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Rubber workers, anarchists, and little Jewish ladies

I was reading today about Rose Pesotta, a veteran union organizer with the ILGWU, who in February of 1936 went to Akron, Ohio. to help workers striking at the Goodyear Rubber factory. She was sent to raise support for the strike among the workers' wives and daughters, but she was also successful in connecting with the workers themselves, ultimately helping to end the strike with a negotiated settlement.

Pesotta was an effective organizer among workers of many backgrounds,from Mexican dressmakers to Midwestern autoworkers, and a life-long anarchist,like her fellow radical immigrant activist and good friend Emma Goldman. I like the image of these two little women and their powerhouse politics hanging out together. And I wonder, in these hard economic times, what Rose P. and Emma G. would have to say to American workers. What would they recommend for the autoworkers and garment workers of today? What can we learn from their commitment to organizing and to anarchism?

Thinking about these two favorite anarchists of mine reminds me that anarchism gets a bad rap these days. When we talk about Emma's anarchism, it is usually about her involvement in violent acts, like Alexander Berkman's botched assassination attempt on Henry Clay Frick. But the anarchist ideals that Emma and Rose championed were less about violence and destruction than about creating the conditions for absolute freedom and what Emma called "everbody's right to beautiful, radiant things." They pursued their anarchist ideals mostly through mundane, everyday acts of organizing - like serving on the Congress of Industrial Organization's general executive board,as Rose did (albeit somewhat ambivalently, feeling that she was the token woman) - not by blowing things up.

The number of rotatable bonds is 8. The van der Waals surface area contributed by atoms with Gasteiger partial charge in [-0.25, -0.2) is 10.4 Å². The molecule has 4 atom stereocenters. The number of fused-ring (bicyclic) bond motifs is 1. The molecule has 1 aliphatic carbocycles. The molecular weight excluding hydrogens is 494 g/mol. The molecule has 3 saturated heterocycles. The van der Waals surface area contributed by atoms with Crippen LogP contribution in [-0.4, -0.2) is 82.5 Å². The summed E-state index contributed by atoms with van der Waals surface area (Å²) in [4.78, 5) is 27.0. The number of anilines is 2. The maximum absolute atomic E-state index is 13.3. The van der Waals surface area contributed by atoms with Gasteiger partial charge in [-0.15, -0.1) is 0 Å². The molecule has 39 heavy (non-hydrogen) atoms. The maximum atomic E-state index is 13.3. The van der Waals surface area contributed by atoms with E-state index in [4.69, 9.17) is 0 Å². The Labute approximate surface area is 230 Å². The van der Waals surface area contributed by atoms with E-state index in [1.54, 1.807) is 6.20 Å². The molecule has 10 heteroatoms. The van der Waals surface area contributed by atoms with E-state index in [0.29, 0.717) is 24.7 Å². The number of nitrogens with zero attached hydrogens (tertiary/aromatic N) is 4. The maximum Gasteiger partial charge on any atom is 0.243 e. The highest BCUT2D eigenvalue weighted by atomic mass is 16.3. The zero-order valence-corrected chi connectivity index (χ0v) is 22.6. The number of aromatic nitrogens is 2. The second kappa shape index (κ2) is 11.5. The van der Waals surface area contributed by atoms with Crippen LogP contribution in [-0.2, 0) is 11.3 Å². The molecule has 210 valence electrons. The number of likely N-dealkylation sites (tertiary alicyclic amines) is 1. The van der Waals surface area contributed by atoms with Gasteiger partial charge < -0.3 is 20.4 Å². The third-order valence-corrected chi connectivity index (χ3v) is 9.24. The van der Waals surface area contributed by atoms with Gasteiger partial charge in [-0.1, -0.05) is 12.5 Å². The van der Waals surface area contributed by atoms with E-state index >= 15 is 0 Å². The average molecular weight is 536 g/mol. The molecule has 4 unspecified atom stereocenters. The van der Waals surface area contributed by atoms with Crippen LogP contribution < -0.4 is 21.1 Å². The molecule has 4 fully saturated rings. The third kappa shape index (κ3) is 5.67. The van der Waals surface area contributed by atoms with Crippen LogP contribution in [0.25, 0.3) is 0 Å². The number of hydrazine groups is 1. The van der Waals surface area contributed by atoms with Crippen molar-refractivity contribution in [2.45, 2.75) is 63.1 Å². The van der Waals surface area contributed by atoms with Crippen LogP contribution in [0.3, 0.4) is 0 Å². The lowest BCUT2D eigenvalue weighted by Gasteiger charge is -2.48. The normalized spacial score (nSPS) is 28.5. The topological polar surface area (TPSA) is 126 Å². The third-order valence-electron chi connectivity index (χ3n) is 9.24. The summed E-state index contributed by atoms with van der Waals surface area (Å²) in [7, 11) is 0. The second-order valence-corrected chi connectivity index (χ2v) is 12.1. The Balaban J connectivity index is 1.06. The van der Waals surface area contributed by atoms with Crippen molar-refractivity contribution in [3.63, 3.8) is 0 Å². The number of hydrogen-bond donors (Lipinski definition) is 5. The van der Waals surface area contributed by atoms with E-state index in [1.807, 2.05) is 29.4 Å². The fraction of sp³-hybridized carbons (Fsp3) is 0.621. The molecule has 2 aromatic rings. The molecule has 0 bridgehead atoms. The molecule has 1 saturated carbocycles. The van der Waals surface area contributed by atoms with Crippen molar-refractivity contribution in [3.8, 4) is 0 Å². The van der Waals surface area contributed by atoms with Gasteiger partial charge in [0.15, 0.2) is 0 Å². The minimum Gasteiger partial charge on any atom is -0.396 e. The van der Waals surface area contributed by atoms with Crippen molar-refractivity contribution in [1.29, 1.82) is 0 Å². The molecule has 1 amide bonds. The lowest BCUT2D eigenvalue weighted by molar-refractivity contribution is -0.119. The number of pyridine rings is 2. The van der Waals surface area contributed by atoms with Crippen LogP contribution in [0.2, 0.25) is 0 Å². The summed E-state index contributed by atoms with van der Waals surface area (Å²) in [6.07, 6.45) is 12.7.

Why, I wonder, has this idealistic anarchist perspective  been lost in popular conceptions of anarchism? Too many bad-ass, multi-piercedteenagers smashing things and calling that anarchism? The interference of the current take on the late 1960s that calls Bill Ayers a terrorist? Would Obama have been maligned, I wonder, for associating with Rose Pesotta, a hero to the striking workers at the Goodyear Rubber factory? Who are the Roses and Emmas of today? 

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More on: Labor, Unions, Anarchism
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How to cite this page

Rosenbaum, Judith. "Rubber workers, anarchists, and little Jewish ladies." 26 February 2009. Jewish Women's Archive. (Viewed on December 16, 2018) <>.


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